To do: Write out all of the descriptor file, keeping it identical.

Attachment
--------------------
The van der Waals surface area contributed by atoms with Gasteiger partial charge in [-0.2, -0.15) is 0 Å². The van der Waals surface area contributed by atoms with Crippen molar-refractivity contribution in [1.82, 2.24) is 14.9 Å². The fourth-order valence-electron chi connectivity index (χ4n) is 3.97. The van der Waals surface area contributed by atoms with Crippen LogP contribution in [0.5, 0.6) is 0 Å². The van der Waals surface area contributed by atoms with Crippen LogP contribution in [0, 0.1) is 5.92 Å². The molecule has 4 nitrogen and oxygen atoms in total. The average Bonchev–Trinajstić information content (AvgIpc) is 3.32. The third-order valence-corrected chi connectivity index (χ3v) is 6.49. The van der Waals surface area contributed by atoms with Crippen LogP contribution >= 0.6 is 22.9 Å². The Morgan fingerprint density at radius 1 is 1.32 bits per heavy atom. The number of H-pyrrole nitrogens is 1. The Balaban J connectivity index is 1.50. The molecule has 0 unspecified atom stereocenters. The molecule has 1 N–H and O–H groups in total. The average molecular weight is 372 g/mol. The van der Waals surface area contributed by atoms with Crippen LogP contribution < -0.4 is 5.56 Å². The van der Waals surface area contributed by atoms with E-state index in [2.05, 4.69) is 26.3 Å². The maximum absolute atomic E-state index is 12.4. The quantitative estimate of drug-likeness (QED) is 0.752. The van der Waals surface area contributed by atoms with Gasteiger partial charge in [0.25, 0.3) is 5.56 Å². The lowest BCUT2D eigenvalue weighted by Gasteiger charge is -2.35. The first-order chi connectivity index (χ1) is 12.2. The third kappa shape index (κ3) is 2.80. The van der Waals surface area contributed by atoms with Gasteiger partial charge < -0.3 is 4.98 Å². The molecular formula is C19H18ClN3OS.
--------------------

The van der Waals surface area contributed by atoms with Gasteiger partial charge in [-0.2, -0.15) is 0 Å². The van der Waals surface area contributed by atoms with Crippen molar-refractivity contribution in [1.82, 2.24) is 14.9 Å². The fourth-order valence-electron chi connectivity index (χ4n) is 3.97. The van der Waals surface area contributed by atoms with Crippen LogP contribution in [0.5, 0.6) is 0 Å². The van der Waals surface area contributed by atoms with Crippen LogP contribution in [0, 0.1) is 5.92 Å². The molecule has 4 nitrogen and oxygen atoms in total. The average Bonchev–Trinajstić information content (AvgIpc) is 3.32. The third-order valence-corrected chi connectivity index (χ3v) is 6.49. The van der Waals surface area contributed by atoms with Crippen LogP contribution >= 0.6 is 22.9 Å². The Morgan fingerprint density at radius 1 is 1.32 bits per heavy atom. The number of H-pyrrole nitrogens is 1. The Balaban J connectivity index is 1.50. The molecule has 0 unspecified atom stereocenters. The molecule has 1 N–H and O–H groups in total. The average molecular weight is 372 g/mol. The van der Waals surface area contributed by atoms with Crippen LogP contribution < -0.4 is 5.56 Å². The van der Waals surface area contributed by atoms with E-state index in [2.05, 4.69) is 26.3 Å². The maximum absolute atomic E-state index is 12.4. The quantitative estimate of drug-likeness (QED) is 0.752. The van der Waals surface area contributed by atoms with Gasteiger partial charge in [0.25, 0.3) is 5.56 Å². The lowest BCUT2D eigenvalue weighted by Gasteiger charge is -2.35. The first-order chi connectivity index (χ1) is 12.2. The third kappa shape index (κ3) is 2.80. The van der Waals surface area contributed by atoms with Gasteiger partial charge < -0.3 is 4.98 Å². The molecular formula is C19H18ClN3OS.